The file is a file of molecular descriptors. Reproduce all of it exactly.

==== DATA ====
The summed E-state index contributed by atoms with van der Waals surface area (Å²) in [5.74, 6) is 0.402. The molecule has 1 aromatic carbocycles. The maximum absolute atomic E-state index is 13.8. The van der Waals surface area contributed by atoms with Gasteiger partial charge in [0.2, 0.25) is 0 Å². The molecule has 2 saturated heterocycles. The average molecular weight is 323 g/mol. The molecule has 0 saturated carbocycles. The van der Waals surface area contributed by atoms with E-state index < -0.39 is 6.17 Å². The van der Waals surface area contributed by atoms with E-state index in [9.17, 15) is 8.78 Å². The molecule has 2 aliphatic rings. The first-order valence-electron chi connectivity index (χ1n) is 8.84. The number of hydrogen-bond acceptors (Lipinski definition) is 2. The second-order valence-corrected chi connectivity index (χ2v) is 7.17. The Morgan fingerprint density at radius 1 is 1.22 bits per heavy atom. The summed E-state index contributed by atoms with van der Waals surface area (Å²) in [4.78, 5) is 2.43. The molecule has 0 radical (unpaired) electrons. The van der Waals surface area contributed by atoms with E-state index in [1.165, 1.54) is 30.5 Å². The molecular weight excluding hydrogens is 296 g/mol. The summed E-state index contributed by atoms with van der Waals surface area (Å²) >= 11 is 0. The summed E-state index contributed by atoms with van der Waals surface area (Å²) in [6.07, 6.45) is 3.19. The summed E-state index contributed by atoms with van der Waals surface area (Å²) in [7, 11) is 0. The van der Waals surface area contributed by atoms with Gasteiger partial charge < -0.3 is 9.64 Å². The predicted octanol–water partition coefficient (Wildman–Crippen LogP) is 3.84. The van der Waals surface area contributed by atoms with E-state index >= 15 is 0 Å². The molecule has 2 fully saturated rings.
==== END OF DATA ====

The summed E-state index contributed by atoms with van der Waals surface area (Å²) in [5.74, 6) is 0.402. The molecule has 1 aromatic carbocycles. The maximum absolute atomic E-state index is 13.8. The van der Waals surface area contributed by atoms with Gasteiger partial charge in [0.2, 0.25) is 0 Å². The molecule has 2 saturated heterocycles. The average molecular weight is 323 g/mol. The molecule has 0 saturated carbocycles. The van der Waals surface area contributed by atoms with E-state index < -0.39 is 6.17 Å². The van der Waals surface area contributed by atoms with E-state index in [9.17, 15) is 8.78 Å². The molecule has 2 aliphatic rings. The first-order valence-electron chi connectivity index (χ1n) is 8.84. The number of hydrogen-bond acceptors (Lipinski definition) is 2. The second-order valence-corrected chi connectivity index (χ2v) is 7.17. The Morgan fingerprint density at radius 1 is 1.22 bits per heavy atom. The summed E-state index contributed by atoms with van der Waals surface area (Å²) in [4.78, 5) is 2.43. The molecule has 0 radical (unpaired) electrons. The van der Waals surface area contributed by atoms with E-state index in [1.165, 1.54) is 30.5 Å². The molecular weight excluding hydrogens is 296 g/mol. The summed E-state index contributed by atoms with van der Waals surface area (Å²) >= 11 is 0. The summed E-state index contributed by atoms with van der Waals surface area (Å²) in [6.07, 6.45) is 3.19. The summed E-state index contributed by atoms with van der Waals surface area (Å²) in [7, 11) is 0. The van der Waals surface area contributed by atoms with Gasteiger partial charge < -0.3 is 9.64 Å². The predicted octanol–water partition coefficient (Wildman–Crippen LogP) is 3.84. The van der Waals surface area contributed by atoms with E-state index >= 15 is 0 Å². The molecule has 2 fully saturated rings.